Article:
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Fly your flag every day at home with Emma Bridgewater’s Union Jack Range. Based on the Great Britain flag this cheerful pattern is sure to brighten up your home. This design is a particularly tricky pattern to sponge on so you know for every piece owned a lot of care and attention has been applied to get the wonderful end result. Use on its own or mix with the Starry Skies pattern to create a unique, colourful dinner service.
Patriotic displays aside – it is a mark of genius that Emma Bridgewater’s design team are be able to bring this iconic image so bang up to date – whoever thought the union jack would become such a funky, retro, and well loved design. Use the union jack teapot as a marvellous centrepiece in your kitchen to create a real talking point and design statement.
Gloriously British, representing all that is the UK, it’s very apt that the pottery born and bred in the heart of the United Kingdom waves this flag so proudly and reminds us of how thrilled we are that all this pottery is hand made in England.
The union jack has a long and complex history – symbolising both the union of different countries and growth of a family of nations. Not only the national flag of the United Kingdom of Great Britain and Northern Ireland, it has a far reaching influence and it is still seen today incorporated into some other commonwealth countries such as Australia. It is one of world’s oldest national flags and incorporates 3 flags in its design. The St George’s cross of England – a red cross on white background, the St Andrew’s cross of Scotland – a white diagonal line on blue background and St Patricks cross – a red diagonal line on a white background. Look at the Emma Bridgewater union jack pattern carefully and you will be able to pull out all these 3 elements.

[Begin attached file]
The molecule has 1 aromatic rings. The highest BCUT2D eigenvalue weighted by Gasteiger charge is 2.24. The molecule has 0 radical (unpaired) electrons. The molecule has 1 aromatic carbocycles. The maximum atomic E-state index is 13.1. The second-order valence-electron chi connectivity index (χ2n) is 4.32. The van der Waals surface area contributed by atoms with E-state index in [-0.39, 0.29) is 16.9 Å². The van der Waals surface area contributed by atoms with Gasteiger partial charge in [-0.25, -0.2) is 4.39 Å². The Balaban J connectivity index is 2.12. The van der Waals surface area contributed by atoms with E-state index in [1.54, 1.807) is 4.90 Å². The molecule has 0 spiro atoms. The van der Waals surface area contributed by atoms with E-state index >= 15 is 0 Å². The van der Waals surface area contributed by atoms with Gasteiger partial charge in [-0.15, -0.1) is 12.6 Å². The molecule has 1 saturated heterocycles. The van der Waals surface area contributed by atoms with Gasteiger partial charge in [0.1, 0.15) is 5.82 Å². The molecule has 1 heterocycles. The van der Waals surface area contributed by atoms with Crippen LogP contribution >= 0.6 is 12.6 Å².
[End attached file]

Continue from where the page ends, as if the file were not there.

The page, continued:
Back in 1606 when King James VI of Scotland became king of England (King James I) there was an early version of the flag – which was basically just a combination of the England and Scottish flags, where two realms became one in the form of a union flag. Of course this early design was ripe with controversy – some thought the English cross too vivid on top of the Scottish cross – so rather than bring the nations together it had rather the opposite affect. As such it was really only used at sea until the two kingdoms were united in 1707. Today it is still considered to be a maritime flag and it is thought that the ‘jack’ element came from its use at the sea bow end of a ship – from the jack staff.
In 1801 with the union of Ireland and GB the Irish element needed to be represented, hence the introduction of their flag in the design. Approved by parliament in 1908 this combined flag design became official and made the national flag - the one we all know and love today.
Raise an Emma Bridgewater Union Jack Mug in honour of all things red, white and blue! Fly your Emma Bridgewater Union Jack Tea Towel on flag days and royal occasions such as weddings – where you can be seen to be truly drying your pots with style! Shop with the Emma Bridgewater Union Jack Truly Great jute bag and show you’re proud to support all things British!